I provided a link previously to the late Marion Zimmer Bradley’s explanation of why editors reject stories, but I’m going to break her discussion down into smaller nuggets over the next few weeks. When I looked at her list of eight specific reasons for rejecting a story, it became obvious that the greatest number of these dealt with the likeability and strength of the characters.
Remember this discussion deals with short stories, rather than the defects of novels discussed in the columns dealing with agent Weronika Janczuk’s workshop. Although I’ll have to confess that Weronika has since rejected my novel for keeping what she felt was an emotional distance from the characters – again, that pesky character issue. So I hope working through this will help my writing also, and I appreciate your suggestions. None of us have to write alone.
Reason number three on Bradley’s list of reasons for rejection was written as, the main character was not identifiable or was not likeable enough for the reader to want to identify him or her, or there were too many characters. (This actually sounds like three separate reasons to me. Clearly character is becoming more and more of a concern.) Reason number four was: the editor could not get interested enough in the characters to care whether they solved their problems. And number six was: the character did not have a serious enough problem or did not solve it by her own efforts. (Reason number five: nothing much changed and the characters ended where they started also sounds suspiciously character-related.)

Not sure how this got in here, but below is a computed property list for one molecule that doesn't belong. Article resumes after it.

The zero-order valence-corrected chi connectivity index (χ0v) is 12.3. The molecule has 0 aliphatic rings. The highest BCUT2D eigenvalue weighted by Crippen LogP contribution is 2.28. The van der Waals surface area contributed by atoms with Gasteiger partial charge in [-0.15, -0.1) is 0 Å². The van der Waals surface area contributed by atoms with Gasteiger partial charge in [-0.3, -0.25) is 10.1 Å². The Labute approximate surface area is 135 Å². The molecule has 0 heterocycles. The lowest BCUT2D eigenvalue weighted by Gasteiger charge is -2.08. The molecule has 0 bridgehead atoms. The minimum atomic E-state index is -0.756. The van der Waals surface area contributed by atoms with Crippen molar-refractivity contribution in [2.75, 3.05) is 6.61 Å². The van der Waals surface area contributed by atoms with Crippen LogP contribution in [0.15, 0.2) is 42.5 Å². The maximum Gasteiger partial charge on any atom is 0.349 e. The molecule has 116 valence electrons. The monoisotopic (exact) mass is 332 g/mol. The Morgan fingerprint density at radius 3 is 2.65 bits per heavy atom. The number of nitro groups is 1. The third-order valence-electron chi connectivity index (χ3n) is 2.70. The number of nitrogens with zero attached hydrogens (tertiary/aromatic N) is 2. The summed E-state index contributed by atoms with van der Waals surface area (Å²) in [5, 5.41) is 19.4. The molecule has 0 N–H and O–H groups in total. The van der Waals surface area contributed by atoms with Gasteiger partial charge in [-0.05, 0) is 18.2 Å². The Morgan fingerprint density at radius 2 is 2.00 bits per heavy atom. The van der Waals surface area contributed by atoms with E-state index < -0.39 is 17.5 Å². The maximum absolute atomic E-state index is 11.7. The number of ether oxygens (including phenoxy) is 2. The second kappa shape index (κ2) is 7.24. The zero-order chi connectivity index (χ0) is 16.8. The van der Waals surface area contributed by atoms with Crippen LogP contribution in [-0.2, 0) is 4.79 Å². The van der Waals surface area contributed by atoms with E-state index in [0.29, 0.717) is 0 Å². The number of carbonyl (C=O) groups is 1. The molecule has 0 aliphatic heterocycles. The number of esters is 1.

For today, I’m going to deal with what sounds like the simplest of these problems, but obviously isn’t – is the main character identifiable?
Last fall I mentioned a workshop whose leader urged death to the prologues so many of us used to start our stories. (
September 22, 2010 – Start at the beginning, go to the end, then stop. The leader was Jessica Wade, associate editor at Ace/Roc books). Although prologues slow the pace of a story, another of their deficiencies is that they frequently feature someone who is not the main character. Not necessarily a fatal problem, but always a potential one. So who is our main character? Almost inevitably, the one who changes the most. Or sometimes, for the group Christopher Vogler described as “catalyst heroes” in The Writer’s Journey, figures who bring about transformation in others – especially useful in serial stories. One way or other, the main character – protagonist or hero – must either undergo significant change or bring about such change in the other characters. If that doesn't describe your character, maybe you're writing about the wrong person.
For simplicity’s sake, Bradley also suggests limiting the total character cast – in a story of fewer than ten pages, using only a main character, a minor character and perhaps a couple of walk-ons, like the unnamed ticket clerk who annoys your main character and her date. And watch the names. I was once in a workshop with a woman who pointed out that I had multiple male characters whose names all started with the letter H. Ouch!
(Next week: The likeability factor – bringing extraordinary characters down to earth, or elevating the ordinary Janes and Joes.)